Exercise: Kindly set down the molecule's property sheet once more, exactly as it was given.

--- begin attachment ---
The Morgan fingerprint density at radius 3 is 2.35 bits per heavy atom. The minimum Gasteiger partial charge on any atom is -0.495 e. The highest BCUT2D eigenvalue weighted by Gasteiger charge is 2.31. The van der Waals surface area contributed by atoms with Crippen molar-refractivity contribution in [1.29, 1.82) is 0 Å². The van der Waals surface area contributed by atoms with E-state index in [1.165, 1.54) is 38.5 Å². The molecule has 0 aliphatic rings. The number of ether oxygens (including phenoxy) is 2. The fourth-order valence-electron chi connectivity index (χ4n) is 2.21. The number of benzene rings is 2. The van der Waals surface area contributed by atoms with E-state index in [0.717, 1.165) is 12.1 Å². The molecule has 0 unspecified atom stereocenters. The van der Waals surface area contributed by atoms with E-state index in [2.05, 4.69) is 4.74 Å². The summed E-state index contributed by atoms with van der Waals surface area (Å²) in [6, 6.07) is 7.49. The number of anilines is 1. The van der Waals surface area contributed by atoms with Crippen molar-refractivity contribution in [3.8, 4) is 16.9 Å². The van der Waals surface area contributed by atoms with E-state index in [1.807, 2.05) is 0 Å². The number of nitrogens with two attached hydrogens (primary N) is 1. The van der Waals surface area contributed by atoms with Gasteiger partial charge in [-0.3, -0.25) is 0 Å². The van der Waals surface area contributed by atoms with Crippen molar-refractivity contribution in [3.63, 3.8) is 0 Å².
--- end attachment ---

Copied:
The Morgan fingerprint density at radius 3 is 2.35 bits per heavy atom. The minimum Gasteiger partial charge on any atom is -0.495 e. The highest BCUT2D eigenvalue weighted by Gasteiger charge is 2.31. The van der Waals surface area contributed by atoms with Crippen molar-refractivity contribution in [1.29, 1.82) is 0 Å². The van der Waals surface area contributed by atoms with E-state index in [1.165, 1.54) is 38.5 Å². The molecule has 0 aliphatic rings. The number of ether oxygens (including phenoxy) is 2. The fourth-order valence-electron chi connectivity index (χ4n) is 2.21. The number of benzene rings is 2. The van der Waals surface area contributed by atoms with E-state index in [0.717, 1.165) is 12.1 Å². The molecule has 0 unspecified atom stereocenters. The van der Waals surface area contributed by atoms with E-state index in [2.05, 4.69) is 4.74 Å². The summed E-state index contributed by atoms with van der Waals surface area (Å²) in [6, 6.07) is 7.49. The number of anilines is 1. The van der Waals surface area contributed by atoms with Crippen molar-refractivity contribution in [3.8, 4) is 16.9 Å². The van der Waals surface area contributed by atoms with E-state index in [1.807, 2.05) is 0 Å². The number of nitrogens with two attached hydrogens (primary N) is 1. The van der Waals surface area contributed by atoms with Gasteiger partial charge in [-0.3, -0.25) is 0 Å². The van der Waals surface area contributed by atoms with Crippen molar-refractivity contribution in [3.63, 3.8) is 0 Å².